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Survival Benefit and Cost Savings From Compliance With a Simplified 3-Hour Sepsis Bundle in a Series of Prospective, Multisite, Observational Cohorts

Leisman, Daniel E. BS1,2; Doerfler, Martin E. MD3; Ward, Mary Frances RN, MS, ANP4,5; Masick, Kevin D. PhD6; Wie, Benjamin J. BA1; Gribben, Jeanie L. BS1; Hamilton, Eric BA6; Klein, Zachary MS6; Bianculli, Andrea R. BS1; Akerman, Meredith B. MS5; D’Angelo, John K. MD1; D’Amore, Jason A. MD1

doi: 10.1097/CCM.0000000000002184
Feature Articles

Objectives: To determine mortality and costs associated with adherence to an aggressive, 3-hour sepsis bundle versus noncompliance with greater than or equal to one bundle element for severe sepsis and septic shock patients.

Design: Prospective, multisite, observational study following three sequential, independent cohorts, from a single U.S. health system, through their hospitalization.

Setting: Cohort 1: five tertiary and six community hospitals. Cohort 2: single tertiary, academic medical center. Cohort 3: five tertiary and four community hospitals.

Patients: Consecutive sample of all severe sepsis and septic shock patients (defined: infection, ≥ 2 systemic inflammatory response syndrome, and hypoperfusive organ dysfunction) identified by a quality initiative. The exposure was full 3-hour bundle compliance. Bundle elements are as follows: 1) blood cultures before antibiotics; 2) parenteral antibiotics administered less than or equal to 180 minutes from greater than or equal to two systemic inflammatory response syndrome “and” lactate ordered, or less than or equal to 60 minutes from “time-zero,” whichever occurs earlier; 3) lactate result available less than or equal to 90 minutes postorder; and 4) 30 mL/kg IV crystalloid bolus initiated less than or equal to 30 minutes from “time-zero.” Main outcomes were in-hospital mortality (all cohorts) and total direct costs (cohorts 2 and 3).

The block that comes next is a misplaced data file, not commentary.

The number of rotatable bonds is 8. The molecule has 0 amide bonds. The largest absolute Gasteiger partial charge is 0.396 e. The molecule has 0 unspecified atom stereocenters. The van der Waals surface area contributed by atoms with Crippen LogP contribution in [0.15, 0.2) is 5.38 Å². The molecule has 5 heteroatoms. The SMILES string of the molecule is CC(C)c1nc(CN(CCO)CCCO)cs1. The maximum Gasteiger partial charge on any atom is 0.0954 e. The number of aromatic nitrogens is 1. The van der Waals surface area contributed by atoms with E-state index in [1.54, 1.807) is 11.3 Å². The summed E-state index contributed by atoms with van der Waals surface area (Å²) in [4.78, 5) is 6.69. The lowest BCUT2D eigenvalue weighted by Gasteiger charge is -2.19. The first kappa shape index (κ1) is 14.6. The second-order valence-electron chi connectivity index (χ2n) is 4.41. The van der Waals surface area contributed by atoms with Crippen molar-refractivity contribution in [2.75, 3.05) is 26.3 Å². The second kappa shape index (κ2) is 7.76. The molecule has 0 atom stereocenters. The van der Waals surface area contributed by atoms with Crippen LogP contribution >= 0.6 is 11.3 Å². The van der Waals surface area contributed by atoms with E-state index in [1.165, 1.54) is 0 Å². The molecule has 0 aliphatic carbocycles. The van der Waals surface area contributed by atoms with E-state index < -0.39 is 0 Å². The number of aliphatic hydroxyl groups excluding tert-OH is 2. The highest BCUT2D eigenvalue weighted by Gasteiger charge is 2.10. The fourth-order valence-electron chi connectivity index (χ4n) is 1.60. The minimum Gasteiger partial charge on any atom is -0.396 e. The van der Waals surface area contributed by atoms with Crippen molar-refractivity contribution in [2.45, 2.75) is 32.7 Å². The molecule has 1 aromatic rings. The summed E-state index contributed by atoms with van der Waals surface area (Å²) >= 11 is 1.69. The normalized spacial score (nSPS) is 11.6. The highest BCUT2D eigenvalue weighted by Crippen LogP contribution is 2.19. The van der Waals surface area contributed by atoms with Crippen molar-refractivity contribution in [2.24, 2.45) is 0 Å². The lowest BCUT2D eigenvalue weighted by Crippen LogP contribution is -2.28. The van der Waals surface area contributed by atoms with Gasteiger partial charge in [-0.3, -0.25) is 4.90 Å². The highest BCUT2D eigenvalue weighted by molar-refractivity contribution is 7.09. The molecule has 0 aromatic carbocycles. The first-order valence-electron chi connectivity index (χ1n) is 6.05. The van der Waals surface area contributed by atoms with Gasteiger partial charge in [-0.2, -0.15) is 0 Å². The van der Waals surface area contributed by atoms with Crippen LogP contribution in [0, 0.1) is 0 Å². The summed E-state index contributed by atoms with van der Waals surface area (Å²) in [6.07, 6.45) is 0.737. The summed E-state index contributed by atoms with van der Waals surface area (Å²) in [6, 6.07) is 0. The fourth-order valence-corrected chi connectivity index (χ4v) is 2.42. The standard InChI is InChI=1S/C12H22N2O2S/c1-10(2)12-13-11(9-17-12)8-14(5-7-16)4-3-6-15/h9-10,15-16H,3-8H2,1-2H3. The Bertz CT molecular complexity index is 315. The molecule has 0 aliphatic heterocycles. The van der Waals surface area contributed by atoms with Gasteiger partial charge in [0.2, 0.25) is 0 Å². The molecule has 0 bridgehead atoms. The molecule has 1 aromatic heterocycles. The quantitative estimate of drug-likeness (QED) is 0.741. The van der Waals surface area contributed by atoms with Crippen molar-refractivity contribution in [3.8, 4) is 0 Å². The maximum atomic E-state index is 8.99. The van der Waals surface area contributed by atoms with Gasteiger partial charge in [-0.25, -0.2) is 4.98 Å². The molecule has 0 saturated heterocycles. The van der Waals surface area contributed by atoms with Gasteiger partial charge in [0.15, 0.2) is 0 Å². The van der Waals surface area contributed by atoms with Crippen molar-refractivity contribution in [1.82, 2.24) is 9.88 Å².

Measurements and Main Results: Cohort 1: 5,819 total patients; 1,050 (18.0%) bundle compliant. Mortality: 604 (22.6%) versus 834 (26.5%); CI, 0.9–7.1%; adjusted odds ratio, 0.72; CI, 0.61–0.86; p value is less than 0.001. Cohort 2: 1,697 total patients; 739 (43.5%) bundle compliant. Mortality: 99 (13.4%) versus 171 (17.8%), CI, 1.0–7.9%; adjusted odds ratio, 0.60; CI, 0.44–0.80; p value is equal to 0.001. Mean costs: $14,845 versus $20,056; CI, –$4,798 to –5,624; adjusted β, –$2,851; CI, –$4,880 to –822; p value is equal to 0.006. Cohort 3: 7,239 total patients; 2,115 (29.2%) bundle compliant. Mortality: 383 (18.1%) versus 1,078 (21.0%); CI, 0.9–4.9%; adjusted odds ratio, 0.84; CI, 0.73–0.96; p value is equal to 0.013. Mean costs: $17,885 versus $22,108; CI, –$2,783 to –5,663; adjusted β, –$1,423; CI, –$2,574 to –272; p value is equal to 0.015.

Conclusions: In three independent cohorts, 3-hour bundle compliance was associated with improved survival and cost savings.

1Department of Emergency Medicine, Hofstra-Northwell School of Medicine, Hempstead, NY.

2Icahn School of Medicine at Mount Sinai, New York, NY.

3Department of Medicine, Hofstra-Northwell School of Medicine, Hempstead, NY.

4Department of Neurosurgery, Hofstra-Northwell School of Medicine, Hempstead, NY.

5Feinstein Institute for Medical Research, Manhasset, NY.

6Krasnoff Quality Management Institute, Northwell Health System, New Hyde Park, NY.

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Supported, in part, by a grant from the Center for Medicare and Medicaid Innovation (CMMI) to the High Value Healthcare Collaborative, of which the study sites’ parent health system (Northwell Health) was a part. This grant helped funding the underlying quality improvement program and database in this study but did not directly fund research activity or investigators.

Dr. Doerfler disclosed other support (ongoing employment) and received funding from Northwell Health (employer). Ms. Ward was a site subinvestigator for the National Institutes of Health funded Process Clinical Trial. Ms. Ward and Dr. D'Amore disclosed government work, and received support for article research from CMMI. Their institution received funding from CMMI subcontract grant with Dartmouth College. The remaining authors have disclosed that they do not have any potential conflicts of interest.

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